Rwandan Genocide’s Relationship to Colonialism: Blog Assignment #2




     In 1894, Germany colonized the small landlocked nation of Rwanda. The nation passed over to Belgian rule after World War I with the authority of the newly established League of Nations. To better gain control over the region, Belgium sought to stratify the society. Tutsis, a minority group, were perceived to be higher on the social ladder than the Hutu majority due in part to the Tutsi ownership of cattle, and their natural elegance and height. For these reasons, the Belgians proclaimed Tutsis to be the superior group to the Hutu. Cards were handed out at birth to signify social standing, although social mobility was possible in the pre-colonial times, and Tutsis were given higher education and government positions while Hutus were denied the same privileges. By the time that Belgium withdrew from Rwanda in 1962, widespread resentment of Tutsi privilege and oppressiveness was already prevalent among the Hutus. In the Belgian absence, a Hutu majority government gained power, and over the next several decades, cultural violence erupted periodically. In 1990, a Civil War erupted between the Hutu majority government and the Rwandan Patriotic Front (RPF), consisting predominately of displaced Tutsis from previous violence. After years of fighting a cease-fire was announced, angering conservative Hutus. In April, 1994, the Rwandan majority President’s plane was shot down while attempting to negotiate for peace. It is widely held that radical Hutus were behind the attack, but a bloody scourge of Tutsis began almost immediately. In total, roughly 800,000 men, women, and children died at the hands of the rampaging Hutus.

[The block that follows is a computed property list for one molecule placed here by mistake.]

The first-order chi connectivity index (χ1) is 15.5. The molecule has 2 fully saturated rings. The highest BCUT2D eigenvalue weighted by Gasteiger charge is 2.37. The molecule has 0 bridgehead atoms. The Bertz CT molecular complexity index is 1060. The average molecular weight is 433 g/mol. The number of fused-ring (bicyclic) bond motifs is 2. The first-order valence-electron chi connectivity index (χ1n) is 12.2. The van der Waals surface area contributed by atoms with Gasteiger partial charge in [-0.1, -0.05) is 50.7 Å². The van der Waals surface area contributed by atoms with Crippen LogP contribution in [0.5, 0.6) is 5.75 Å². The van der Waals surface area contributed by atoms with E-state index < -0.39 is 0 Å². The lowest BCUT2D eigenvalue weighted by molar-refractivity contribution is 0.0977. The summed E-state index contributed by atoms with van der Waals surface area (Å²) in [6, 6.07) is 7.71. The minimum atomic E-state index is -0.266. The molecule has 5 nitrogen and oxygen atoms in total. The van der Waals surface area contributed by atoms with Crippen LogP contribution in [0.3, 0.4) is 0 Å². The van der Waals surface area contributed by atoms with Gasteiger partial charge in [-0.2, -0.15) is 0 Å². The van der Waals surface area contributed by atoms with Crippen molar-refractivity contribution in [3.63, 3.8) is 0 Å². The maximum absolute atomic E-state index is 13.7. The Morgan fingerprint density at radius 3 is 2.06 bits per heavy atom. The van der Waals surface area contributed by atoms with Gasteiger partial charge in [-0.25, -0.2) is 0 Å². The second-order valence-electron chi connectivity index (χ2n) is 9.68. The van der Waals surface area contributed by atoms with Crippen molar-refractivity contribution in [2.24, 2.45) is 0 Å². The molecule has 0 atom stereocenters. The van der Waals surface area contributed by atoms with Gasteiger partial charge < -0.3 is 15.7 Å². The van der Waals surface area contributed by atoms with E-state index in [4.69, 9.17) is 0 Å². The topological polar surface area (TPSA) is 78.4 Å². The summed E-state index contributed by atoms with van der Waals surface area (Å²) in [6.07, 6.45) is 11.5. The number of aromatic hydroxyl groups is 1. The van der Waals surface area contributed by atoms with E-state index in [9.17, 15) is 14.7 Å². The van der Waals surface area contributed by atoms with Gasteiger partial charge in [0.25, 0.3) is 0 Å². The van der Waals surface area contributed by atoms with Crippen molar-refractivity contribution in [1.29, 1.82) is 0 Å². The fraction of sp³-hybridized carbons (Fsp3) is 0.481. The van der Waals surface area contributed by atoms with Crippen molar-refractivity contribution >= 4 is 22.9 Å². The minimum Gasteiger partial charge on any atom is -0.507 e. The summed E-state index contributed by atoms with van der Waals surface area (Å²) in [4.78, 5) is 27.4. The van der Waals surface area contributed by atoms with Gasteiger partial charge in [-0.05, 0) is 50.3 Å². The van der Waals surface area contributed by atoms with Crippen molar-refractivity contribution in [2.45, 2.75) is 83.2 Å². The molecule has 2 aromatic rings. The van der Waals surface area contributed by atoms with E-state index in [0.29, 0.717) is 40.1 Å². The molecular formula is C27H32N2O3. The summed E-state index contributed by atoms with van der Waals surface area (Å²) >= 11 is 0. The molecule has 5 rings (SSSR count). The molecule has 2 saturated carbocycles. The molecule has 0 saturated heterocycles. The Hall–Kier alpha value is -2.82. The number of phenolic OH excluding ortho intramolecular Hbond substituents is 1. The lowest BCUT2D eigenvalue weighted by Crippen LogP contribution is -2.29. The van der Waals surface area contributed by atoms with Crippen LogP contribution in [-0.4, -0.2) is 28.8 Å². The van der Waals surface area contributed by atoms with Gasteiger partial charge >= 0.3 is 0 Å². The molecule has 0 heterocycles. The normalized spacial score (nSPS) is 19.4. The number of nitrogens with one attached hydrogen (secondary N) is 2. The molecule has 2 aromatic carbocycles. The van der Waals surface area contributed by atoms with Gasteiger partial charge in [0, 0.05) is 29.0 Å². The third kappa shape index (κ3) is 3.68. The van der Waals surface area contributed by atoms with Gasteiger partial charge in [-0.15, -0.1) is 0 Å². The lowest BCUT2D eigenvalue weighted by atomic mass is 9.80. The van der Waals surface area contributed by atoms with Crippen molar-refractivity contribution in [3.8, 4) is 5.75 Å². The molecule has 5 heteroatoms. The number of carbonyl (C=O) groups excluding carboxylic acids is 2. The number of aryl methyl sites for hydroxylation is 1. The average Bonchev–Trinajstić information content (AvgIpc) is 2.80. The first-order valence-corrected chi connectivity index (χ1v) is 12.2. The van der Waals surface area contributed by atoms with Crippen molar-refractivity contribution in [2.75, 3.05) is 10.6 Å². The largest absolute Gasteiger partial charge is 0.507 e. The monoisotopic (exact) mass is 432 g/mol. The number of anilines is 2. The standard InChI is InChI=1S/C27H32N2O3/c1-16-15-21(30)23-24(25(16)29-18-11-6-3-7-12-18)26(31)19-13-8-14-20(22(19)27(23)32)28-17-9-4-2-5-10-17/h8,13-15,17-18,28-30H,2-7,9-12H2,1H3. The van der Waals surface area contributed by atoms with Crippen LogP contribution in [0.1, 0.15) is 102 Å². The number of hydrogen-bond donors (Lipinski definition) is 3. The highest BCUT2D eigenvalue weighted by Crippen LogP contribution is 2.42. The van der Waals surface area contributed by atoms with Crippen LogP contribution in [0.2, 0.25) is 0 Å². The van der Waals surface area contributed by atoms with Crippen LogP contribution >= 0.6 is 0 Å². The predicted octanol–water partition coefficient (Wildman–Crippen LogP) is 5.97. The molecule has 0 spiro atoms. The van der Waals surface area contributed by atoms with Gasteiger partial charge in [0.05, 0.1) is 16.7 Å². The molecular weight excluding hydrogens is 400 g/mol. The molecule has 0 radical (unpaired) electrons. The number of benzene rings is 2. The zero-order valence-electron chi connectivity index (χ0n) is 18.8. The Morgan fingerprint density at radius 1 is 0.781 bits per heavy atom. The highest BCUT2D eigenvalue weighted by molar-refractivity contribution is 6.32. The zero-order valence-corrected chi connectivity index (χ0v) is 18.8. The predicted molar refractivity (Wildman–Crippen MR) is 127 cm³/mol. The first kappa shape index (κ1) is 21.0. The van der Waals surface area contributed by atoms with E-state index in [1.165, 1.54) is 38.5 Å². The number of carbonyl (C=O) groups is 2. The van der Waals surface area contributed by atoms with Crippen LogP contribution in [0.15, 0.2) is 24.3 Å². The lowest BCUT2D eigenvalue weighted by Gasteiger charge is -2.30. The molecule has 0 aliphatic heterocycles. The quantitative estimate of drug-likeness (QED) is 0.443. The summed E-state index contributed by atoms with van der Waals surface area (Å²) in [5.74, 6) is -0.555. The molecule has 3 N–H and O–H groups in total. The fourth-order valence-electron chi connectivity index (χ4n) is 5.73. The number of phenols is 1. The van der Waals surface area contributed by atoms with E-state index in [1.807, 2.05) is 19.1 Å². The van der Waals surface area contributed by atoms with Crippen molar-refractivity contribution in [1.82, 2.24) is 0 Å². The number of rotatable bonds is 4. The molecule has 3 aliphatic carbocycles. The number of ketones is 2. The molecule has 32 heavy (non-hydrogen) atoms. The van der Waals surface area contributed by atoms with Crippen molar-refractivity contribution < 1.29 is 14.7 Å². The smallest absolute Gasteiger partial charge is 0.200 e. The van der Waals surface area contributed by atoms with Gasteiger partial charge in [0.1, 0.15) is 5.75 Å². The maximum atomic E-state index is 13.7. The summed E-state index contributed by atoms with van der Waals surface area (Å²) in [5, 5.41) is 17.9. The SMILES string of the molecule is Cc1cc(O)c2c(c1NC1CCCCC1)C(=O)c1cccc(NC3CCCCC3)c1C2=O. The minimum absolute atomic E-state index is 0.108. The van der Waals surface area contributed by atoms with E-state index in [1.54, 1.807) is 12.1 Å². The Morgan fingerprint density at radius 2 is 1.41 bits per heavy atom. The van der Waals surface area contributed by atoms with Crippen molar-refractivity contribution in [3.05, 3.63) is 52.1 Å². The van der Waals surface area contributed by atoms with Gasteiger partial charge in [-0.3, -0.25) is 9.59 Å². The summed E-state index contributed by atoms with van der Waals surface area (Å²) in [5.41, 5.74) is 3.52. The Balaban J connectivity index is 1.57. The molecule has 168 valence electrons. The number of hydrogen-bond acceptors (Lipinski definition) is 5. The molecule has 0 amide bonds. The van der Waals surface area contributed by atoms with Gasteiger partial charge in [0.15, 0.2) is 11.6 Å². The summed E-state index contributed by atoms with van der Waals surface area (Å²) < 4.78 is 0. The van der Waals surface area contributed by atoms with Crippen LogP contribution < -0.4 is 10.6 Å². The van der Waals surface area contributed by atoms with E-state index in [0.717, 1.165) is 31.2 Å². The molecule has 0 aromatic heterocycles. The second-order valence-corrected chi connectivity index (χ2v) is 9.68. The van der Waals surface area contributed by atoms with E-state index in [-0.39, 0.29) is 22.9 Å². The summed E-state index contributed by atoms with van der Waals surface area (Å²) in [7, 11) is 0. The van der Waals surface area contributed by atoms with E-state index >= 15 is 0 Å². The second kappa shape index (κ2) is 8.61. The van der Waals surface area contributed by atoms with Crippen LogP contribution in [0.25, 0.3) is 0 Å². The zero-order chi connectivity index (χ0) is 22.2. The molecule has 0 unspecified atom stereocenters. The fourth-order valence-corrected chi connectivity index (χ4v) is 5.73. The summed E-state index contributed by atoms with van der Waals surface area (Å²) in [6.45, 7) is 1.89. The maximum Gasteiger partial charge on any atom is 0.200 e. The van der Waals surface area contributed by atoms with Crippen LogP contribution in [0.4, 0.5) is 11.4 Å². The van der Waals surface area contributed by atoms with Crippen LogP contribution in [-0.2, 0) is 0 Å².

All of the carnage can be attributed to Belgian rule during the mid-20th Century. Before, Rwandan society was still split into Hutu and Tutsi, but the meanings were fundamentally different. Tutsis were simply those who owned more than ten heads of cattle, and Hutus those who owned less. Social mobility was feasible and clear; if a Hutu worked his way up to own ten heads of cattle, he was now a Tutsi. But the Belgians destroyed the previous social structure by creating hereditary social classes with no possibility of upward social mobility. By placing the minority Tutsi population in power and bestowing them with multiple privileges, the Belgians created an atmosphere of hatred toward the oppressive regime among the Hutus. The forced social stratification also altered the ideological landscape of Rwandan culture. Tutsis acquired a sense of arrogance and elitism stemming from the power Belgians bestowed among them, and Hutus developed a resentment of the Tutsi upper class’s power and condescension.

The resentment among the Hutu people boiled over following the Belgian withdrawal from Rwanda in 1962. Long oppressed by the Tutsi elite, a Hutu majority party seized control of the country. Violence against Tutsis was not just allowed but encouraged under the new regime, forcing many to flee to Ethiopia. But the violence of the 1960’s and 1970’s was nothing compared to the genocide carried out in the summer of 1994.



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